Your Story 62 has posted the top five winners. As I was not one of them, I am now free to share my story with you. As a quick reminder, the story rules were:
Write a short story, of 750 words or fewer, that begins with the following sentence: I knew it was a mistake the moment it was over. You can be funny, poignant, witty, etc.; it is, after all, your story.
You can check out the top five winners on Writer’s Digest and vote for the one you think should win. I cast my vote for: Patience. My entry, and this week’s blog post is below:
I knew it was a mistake the moment it was over. The way she looked at me, shame and embarrassment all over her face, I knew I was wrong. The way she was feeling was all my fault. I’d put her on display for everyone to see and she was humiliated. I, on the other hand, was being applauded for her efforts. I’d talked about her as if she wasn’t there, as if she didn’t know what was happening as everyone watched. And I was so showy. I practically paraded her around in front of the group of them. Her trust in me has always been boundless and I can’t say that I have ever really felt like I deserved it. Not like that.
I’ve certainly gotten better over the years. I am more attentive, more loving. In fairness, we have both grown with time, though she certainly needed less training than I did. There are days I’m barely able to care for myself, let alone the rest of the house. A few days ago, Leo escaped; he loves to run in the yard; but he’s not allowed out there alone because the road is so close. I didn’t even notice he was gone until she leapt up, running with such intensity I couldn’t fathom where she was headed so quickly. I hadn’t even noticed he’d left. I felt utterly useless that day.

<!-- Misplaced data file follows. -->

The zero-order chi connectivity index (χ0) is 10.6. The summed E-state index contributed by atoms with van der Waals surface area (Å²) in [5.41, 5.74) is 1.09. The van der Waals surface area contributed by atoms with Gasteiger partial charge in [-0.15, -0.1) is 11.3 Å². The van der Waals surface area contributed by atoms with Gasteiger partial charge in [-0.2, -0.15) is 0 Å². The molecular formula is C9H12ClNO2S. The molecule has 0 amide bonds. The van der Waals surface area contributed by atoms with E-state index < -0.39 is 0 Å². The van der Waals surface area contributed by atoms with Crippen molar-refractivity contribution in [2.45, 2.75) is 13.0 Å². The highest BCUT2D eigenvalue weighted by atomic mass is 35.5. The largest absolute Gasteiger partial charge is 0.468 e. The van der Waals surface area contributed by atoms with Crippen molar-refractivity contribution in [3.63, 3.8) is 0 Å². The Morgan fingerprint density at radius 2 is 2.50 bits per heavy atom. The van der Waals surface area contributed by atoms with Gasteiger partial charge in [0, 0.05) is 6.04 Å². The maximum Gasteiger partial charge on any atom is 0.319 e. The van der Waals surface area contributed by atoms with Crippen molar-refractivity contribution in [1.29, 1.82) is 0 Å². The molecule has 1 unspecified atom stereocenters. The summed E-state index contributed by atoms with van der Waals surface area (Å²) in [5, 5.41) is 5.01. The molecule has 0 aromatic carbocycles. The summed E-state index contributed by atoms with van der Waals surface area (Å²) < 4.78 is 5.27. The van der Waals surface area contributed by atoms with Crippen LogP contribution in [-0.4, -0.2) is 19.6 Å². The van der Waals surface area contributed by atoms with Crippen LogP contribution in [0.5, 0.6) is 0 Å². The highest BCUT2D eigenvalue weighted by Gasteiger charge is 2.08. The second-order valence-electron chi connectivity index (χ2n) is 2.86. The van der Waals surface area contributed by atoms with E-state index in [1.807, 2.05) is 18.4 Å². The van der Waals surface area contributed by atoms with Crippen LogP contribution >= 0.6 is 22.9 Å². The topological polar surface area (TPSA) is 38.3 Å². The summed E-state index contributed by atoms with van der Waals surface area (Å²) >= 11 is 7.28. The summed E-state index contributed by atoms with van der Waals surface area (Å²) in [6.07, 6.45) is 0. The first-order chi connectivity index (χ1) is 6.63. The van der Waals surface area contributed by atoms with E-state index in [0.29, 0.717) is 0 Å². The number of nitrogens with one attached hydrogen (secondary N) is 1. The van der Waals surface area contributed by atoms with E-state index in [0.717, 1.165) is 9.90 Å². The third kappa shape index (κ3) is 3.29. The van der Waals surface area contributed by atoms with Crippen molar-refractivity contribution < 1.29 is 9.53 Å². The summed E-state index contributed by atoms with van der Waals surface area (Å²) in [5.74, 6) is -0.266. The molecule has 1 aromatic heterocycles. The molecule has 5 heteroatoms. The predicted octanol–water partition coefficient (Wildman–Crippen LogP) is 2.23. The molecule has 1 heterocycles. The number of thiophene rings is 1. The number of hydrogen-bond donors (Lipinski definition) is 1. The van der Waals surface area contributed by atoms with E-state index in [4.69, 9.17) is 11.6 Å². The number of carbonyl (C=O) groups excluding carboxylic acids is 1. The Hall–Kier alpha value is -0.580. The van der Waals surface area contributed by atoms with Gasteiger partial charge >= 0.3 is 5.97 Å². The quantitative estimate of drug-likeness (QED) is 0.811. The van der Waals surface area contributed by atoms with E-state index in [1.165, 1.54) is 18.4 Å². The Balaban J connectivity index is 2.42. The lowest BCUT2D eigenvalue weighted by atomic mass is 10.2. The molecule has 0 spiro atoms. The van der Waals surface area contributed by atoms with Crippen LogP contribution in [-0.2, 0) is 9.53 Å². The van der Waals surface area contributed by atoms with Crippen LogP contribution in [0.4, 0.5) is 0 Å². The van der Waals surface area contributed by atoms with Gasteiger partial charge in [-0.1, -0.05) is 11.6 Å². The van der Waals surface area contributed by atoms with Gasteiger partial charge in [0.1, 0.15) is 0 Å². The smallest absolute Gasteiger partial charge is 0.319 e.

I forget to eat, I drink too much coffee, I don’t keep a schedule of any kind, and all along she stays by my side. I’ve always tried to treat her well. Punishment is not something I have to dole out often, as the guilt she feels when she’s disobeyed a direct order is often worse than anything I could imagine inflicting upon her. Though in truth, why she ever has listened to me – I can’t fathom. We both know she is the better one of our pairing. I am undisciplined. My moods range from sugary sweet to RedRum level screaming. Sometimes, a deep darkness sweeps through me, and in a way only she can, she senses it, comes to me, and lays by my side as I rage at the world in my mind.
She quiets me in ways I cannot describe. She is always in a good mood, despite the trappings of our lifestyle, and her lack of freedom to do as she wishes. She maintains a level of happiness and excitement that I envy daily. I can’t recall a time when she wasn’t cheerful or loving. Even after her surgery so many years ago, one I insisted she have, she was quiet, barely a complaint out of her where most would whine and moan. She has few friends, little Leo her closest companion aside from myself. She would make more friends if I let her, but she’s rarely out of my sight for more than a few minutes and the rare occasions I do let her wander on her own, she’s never far enough to get into a great deal of trouble.
I slid to the ground as she walked to me, slowly, head down, begging me to make it all end. I reached for her, the row of bows bright pink against the dark ring resting around her middle. I undid the snaps, one by one, relief flooding her little face. She spun in a circle as soon as she was undressed, and I was again, forgiven, instantly.
I leaned down and whispered in her ear, “My Princess Penelope, I’m so sorry; I promise, I’ll never put you in a tutu at the park again.”
Her tail wagged rapidly and her wet, black snout ran across my face. She really is the best dog ever.
I hope you enjoyed my take on the story prompt.
Your writing homework: Go to Writer’s Digest and vote for one of the entries for any contest, it’s important to support your writing community.
Saturday: The Spark, your weekly writing prompt, will update tomorrow. Come back next Friday for a new blog post!
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